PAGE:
On my last blog post I shared the news that I would be working on some paintings for a new project: the cover for a gift calendar filled with the fabulous products of traders at the Cotyledon Markets. I was excited to get started and had made a study to help me see the proportions and details.
From there I needed to scale up the drawing and plan for the watercolour painting on the stretched watercolour paper. If you haven’t come across this, it’s how you prepare the paper on your board ready to paint onto. You wet the paper that you will be using and while it’s still wet, use wetted gummed brown paper tape to stick down the paper to the board along the edges. As the water, paper and tape dry, the paper fibres will stretch so that when you work on top with watercolour paints the paper does not ripple.
To make sure I had the proportions of the building correct in my slightly scaled up drawing, I used a grid to help me plan. With a bit of whizzy maths, I worked out the best framing according to the dimensions on my extended drawing and made a grid of 8 x 4 over the top of it. I then very carefully measured and drew a scaled up grid of the same dimensions on my watercolour paper. I used a 2H pencil for this so that my lines would be very light and easy to erase later.
Now I could start to draw out the plan for the final painting. I used the grid to make sure I was positioning some of the main features correctly and made some tentative first marks as I began to make decisions. At this point I switched to a 2B sketching pencil. There was lots of rubbing out and redrawing as I wanted the lines to be light and delicate so as not to overshadow the watercolour but also precise for an architectural piece. As more features were added it became easier to place new features. These beautiful buildings have lots of angles and perspective, particularly in the triangular forms of the conservatory rooves and I’m very glad I had the grid to help me see where things were in relation to each other. You’ll notice in the photos that I also use a piece of paper under my hand as I draw to stop the men I’ll marks from smudging and dirtying the paper.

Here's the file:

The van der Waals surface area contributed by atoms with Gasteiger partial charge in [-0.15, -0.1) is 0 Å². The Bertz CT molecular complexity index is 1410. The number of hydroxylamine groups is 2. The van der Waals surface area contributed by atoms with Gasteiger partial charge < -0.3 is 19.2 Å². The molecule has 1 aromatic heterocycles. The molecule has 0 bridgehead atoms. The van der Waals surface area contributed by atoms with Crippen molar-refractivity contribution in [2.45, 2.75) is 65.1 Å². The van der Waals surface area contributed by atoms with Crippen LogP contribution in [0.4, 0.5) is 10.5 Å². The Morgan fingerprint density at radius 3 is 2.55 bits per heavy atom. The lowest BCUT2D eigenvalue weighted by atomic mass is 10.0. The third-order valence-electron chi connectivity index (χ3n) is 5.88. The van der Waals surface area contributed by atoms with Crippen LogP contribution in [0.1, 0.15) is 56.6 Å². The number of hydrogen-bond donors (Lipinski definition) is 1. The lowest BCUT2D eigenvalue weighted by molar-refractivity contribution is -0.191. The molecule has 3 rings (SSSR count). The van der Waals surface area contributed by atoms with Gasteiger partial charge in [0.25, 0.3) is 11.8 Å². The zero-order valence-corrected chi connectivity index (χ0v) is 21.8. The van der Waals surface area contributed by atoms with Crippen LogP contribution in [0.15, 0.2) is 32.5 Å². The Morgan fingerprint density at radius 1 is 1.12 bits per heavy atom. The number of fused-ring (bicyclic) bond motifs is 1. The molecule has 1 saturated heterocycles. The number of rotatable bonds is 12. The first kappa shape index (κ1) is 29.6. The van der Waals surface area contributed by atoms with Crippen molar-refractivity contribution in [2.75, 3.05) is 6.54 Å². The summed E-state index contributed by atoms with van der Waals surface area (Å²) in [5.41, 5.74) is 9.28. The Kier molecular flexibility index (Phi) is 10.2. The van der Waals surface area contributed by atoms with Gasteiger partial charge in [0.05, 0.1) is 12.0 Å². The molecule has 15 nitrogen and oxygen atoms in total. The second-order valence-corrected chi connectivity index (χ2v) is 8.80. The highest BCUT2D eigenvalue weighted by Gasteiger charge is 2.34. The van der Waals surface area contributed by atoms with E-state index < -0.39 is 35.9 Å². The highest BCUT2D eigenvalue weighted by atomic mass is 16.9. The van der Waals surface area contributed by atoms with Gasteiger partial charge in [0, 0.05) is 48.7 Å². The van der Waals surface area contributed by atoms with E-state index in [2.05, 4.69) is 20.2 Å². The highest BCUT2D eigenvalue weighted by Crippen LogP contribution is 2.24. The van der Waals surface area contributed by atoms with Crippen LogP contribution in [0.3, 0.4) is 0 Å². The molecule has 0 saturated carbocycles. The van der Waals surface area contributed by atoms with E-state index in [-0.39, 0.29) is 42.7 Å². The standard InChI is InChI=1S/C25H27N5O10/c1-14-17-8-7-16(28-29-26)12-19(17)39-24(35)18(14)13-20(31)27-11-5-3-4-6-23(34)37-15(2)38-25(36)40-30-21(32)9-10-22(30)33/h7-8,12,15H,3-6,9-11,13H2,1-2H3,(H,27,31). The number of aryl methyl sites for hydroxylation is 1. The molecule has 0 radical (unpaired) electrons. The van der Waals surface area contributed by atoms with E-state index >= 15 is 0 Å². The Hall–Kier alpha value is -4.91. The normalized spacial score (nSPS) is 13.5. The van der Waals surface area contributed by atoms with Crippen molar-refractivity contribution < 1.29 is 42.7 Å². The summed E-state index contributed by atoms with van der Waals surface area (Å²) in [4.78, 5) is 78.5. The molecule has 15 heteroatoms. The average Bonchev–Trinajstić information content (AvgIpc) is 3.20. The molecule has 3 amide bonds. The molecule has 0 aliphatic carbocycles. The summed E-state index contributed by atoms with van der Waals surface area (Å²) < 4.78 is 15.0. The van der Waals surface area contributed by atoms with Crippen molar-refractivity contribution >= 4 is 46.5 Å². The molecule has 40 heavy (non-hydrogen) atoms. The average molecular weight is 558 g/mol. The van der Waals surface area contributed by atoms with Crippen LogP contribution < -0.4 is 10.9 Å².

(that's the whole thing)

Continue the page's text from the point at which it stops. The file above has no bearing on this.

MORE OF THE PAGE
I documented the whole drawing process with photos to show how a drawing like this develops. Next I’ll be laying down some washes before building up the colour and adding details. I document that process with photos too so check back to see how it goes. If you sign up to my newsletter you will get notifications when I update my blog with new posts :)